She brings her knowledge of Linfield and her hometown to the board of the McMinnville Downtown Association. “Our downtown is a gem,” she said. “A strong downtown is good for a city.”

Harmon Ferry has been a board member for Gallery Theater for about two decades and currently is serving as president. She has directed numerous plays there, such as “Anne of Avonlea” and “To Kill a Mockingbird,” and acted in many productions, such as “Steel Magnolias” and “It’s a Wonderful Life,” in which she played Mary Bailey.

Each summer, she takes vacation time from Linfield so she can run Gallery’s children’s theater camp. It’s rewarding to see former campers go on to perform in the community theater’s regular shows, she said.

“I see them find something in themselves: confidence, a love of performance, responsibility …” she said.

Her own involvement with theater goes back to childhood, when her mom was making costumes. “I was raised around theater,” said Harmon Ferry, who began acting at Gallery as a teen.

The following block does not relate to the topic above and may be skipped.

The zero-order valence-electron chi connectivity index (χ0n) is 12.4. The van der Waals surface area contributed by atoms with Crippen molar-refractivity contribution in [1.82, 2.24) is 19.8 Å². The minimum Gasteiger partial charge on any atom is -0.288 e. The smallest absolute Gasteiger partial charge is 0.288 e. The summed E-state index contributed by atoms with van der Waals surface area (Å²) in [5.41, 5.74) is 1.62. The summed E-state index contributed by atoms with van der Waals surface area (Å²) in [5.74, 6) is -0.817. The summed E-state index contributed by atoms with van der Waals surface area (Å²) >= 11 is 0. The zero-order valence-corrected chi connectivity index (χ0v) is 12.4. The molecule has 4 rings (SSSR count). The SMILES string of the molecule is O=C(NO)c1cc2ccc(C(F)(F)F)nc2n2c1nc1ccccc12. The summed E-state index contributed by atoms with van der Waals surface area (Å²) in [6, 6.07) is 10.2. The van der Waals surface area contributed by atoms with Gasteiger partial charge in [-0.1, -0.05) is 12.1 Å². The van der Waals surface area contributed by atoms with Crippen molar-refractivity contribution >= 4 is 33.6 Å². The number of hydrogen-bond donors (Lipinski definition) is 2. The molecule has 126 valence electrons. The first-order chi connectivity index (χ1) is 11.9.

“I love the teamwork of theater,” she explained. “I love what it does for kids. And I love what it brings to the community — some stories Gallery brings to the stage need to be told; others are just a nice escape.”

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Harmon Ferry’s father, Dave Hansen, was named Man of the Year in 2006 for his work at Linfield and as a McMinnville City Council member.

She’s known many other winners in various categories. Still, she wasn’t at all suspicious when Cassie Sollars, the 2004 Woman of the Year, invited her to lunch and last year’s Woman of the Year, Mary Martin — whom Harmon Ferry sees frequently at First Baptist Church services — showed up as well.

Over tapas at La Rambla, the three women discussed a common interest: books.

After awhile, though, Harmon Ferry said she became curious: What was their real purpose?

“Then they told me,” she said, still shaking her head in surprise.

Discovering she will receive a Distinguished Service Award as Woman of the Year left her “humbled, honored … it was fantastic,” she said.